Diversity has always been an integral part of the U.S. military. It’s something to take pride in and help educate others on acceptance and tolerance. Yet, the tolerance level for the U.S. Air Force has not always existed. Up until 1948 when Executive Order 9981 was signed, racial segregation was a very real part of the U.S. military. Famous groups, such as the Tuskegee Airmen, fought not only for their country but also for equality in the military. Individual genetic traits, such as skin color and gender are often described as biodata (Wheeler, 2016a). They are uncontrollable traits, designated at conception, that make every human unique. Combined with individual differences, they are the foundation to the diversity that encompasses our country, including our military.
Diversity Back Then
Back in the day, meeting quotas for cadets of certain gender and race were not as important. It was predominantly the white males that ran the show. There were no tests or in-depth interviews to determine whether or not you would make a good leader in the military. You just volunteered and showed up. The country became so desperate for support that they even took African Americans in the aviation career field. No one believed these men could be taught or perform to an adequate standard, but they surpassed all doubt. The Tuskegee Airmen were known as the “leaders in the sky” because they were motivated, intelligent young men of color who used the hate of the world to fuel their drive (Wheeler, 2016b). Ethically, they were shown prejudice from the beginning, but once they proved to other pilots that they were just as capable and intellectual as them, they earned respect from their peers and capitalized on it to help unify a separated Air Force.
Biodata such as race and ethnicity continue to play a very big role in the search for diverse individuals to join the military. In fact, the United States Air Force Academy will begin turning away prospect students each school year because they aren’t “diverse” enough. They have to meet quotas in order to not show favoritism as an official military academy. Air Force ROTC has a similar process. Some months ago, I was at a university, helping recruit potential cadets for the next school year. I was instructed to “filter” out the students that didn’t seem like they were serious about the program or didn’t look physically capable of performing the fitness test each semester. My leadership gave me a mold of a perfect student whom they thought would model the perfect cadet. I felt like I was being forced to use a system such as Costa and McCrae’s (1992) Five Factor Model of Personality to determine which students showed potential to be future leaders. Yes, we wanted agreeable, conscientious, open extraverts, but I also knew of some cadets who were borderline neurotic. That was also part of the ROTC program – to help grow and mold cadets out of their bad habits and mentalities and into team players. Of course, this mentality of filtering out students didn’t sit right with me because, to me, you have to trust the system to do its job. Not to mention, who was I to say that a young Hispanic teenager sitting in front of me in the recruiting office wasn’t qualified enough to be a cadet? For all I know, he/she could’ve been a future General Officer.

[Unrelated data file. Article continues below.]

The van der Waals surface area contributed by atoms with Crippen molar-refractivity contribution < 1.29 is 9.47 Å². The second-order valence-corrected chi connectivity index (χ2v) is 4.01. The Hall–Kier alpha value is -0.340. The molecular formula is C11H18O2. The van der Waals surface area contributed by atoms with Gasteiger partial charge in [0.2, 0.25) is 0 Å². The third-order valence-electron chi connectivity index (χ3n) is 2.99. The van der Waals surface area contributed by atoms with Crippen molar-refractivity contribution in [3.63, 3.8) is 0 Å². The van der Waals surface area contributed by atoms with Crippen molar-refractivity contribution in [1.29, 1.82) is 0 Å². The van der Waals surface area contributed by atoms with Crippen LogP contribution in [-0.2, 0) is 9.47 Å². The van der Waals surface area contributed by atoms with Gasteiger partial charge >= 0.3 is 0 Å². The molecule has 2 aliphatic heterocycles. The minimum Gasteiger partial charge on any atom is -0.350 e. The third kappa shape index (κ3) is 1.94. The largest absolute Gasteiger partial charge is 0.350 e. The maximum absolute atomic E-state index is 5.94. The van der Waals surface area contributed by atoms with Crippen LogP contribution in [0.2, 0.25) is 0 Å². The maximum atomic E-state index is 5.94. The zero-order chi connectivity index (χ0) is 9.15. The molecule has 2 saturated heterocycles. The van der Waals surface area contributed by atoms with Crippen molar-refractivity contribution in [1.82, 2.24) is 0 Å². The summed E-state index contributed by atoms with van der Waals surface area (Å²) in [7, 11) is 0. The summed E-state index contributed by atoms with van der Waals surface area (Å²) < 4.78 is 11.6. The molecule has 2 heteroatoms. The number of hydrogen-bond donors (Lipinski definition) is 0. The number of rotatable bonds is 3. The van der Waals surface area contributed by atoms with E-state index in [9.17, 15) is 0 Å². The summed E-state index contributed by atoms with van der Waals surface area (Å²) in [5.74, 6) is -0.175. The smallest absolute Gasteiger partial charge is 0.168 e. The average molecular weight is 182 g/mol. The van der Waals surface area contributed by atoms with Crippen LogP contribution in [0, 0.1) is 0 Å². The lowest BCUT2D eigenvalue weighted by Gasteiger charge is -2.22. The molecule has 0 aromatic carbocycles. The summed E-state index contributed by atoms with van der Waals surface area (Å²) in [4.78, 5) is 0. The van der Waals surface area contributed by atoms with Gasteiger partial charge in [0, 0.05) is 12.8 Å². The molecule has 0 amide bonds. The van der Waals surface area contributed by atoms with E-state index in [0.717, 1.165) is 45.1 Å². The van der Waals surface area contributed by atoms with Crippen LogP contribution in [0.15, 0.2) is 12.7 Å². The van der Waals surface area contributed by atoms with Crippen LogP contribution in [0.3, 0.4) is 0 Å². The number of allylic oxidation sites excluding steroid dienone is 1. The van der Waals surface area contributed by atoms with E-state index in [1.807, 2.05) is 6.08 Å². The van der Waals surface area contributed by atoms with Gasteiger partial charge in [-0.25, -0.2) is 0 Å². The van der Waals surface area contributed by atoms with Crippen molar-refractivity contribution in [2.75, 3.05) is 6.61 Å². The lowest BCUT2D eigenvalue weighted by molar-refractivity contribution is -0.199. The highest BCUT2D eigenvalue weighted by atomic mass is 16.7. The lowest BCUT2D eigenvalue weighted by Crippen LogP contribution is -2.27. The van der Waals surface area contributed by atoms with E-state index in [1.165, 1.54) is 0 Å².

We have come a long was as a country in terms of diversity in the military. In the Air Force, 13% of the airmen currently serving are African American, and nearly 30% are female. Both numbers are continuing to rise. If there’s anything that history has taught us, it’s to not judge a book by its cover. So much leadership potential lies amongst the most diverse people in our country. Our job as leaders is to look for those motivated, intellectual, even charismatic individuals and help them harness their potential. We cannot, as a society, sit by and judge people for their differences and tell them they’re not good enough to be like us. It is unethical and unprofessional. Only after finding those young leaders can we utilize their individual differences to the max extent possible to accomplish the mission.
For a broader insight into the importance of diversity in the military, you can read Carl Forsling’s article listed here: http://taskandpurpose.com/why-the-military-needs-diversity/.
Costa, P. T., & McCrae, R. R. (1992). Revised NEO personality inventory: NEO PI and
NEO five-factor inventory (NEO FFI professional manual). Odessa, FL: Psychological Assessment
Wheeler, J. (2016a). Unit 4, Lesson 8: Individual Differences [Canvas]. Retrieved
October 27, 2016, from https://psu.instructure.com/courses/1791578/
Wheeler, J. (2016b). Unit 4, Lesson 9: Personality [Canvas]. Retrieved October 27,
2016, from https://psu.instructure.com/courses/1791578/pages/l09-personality-defined?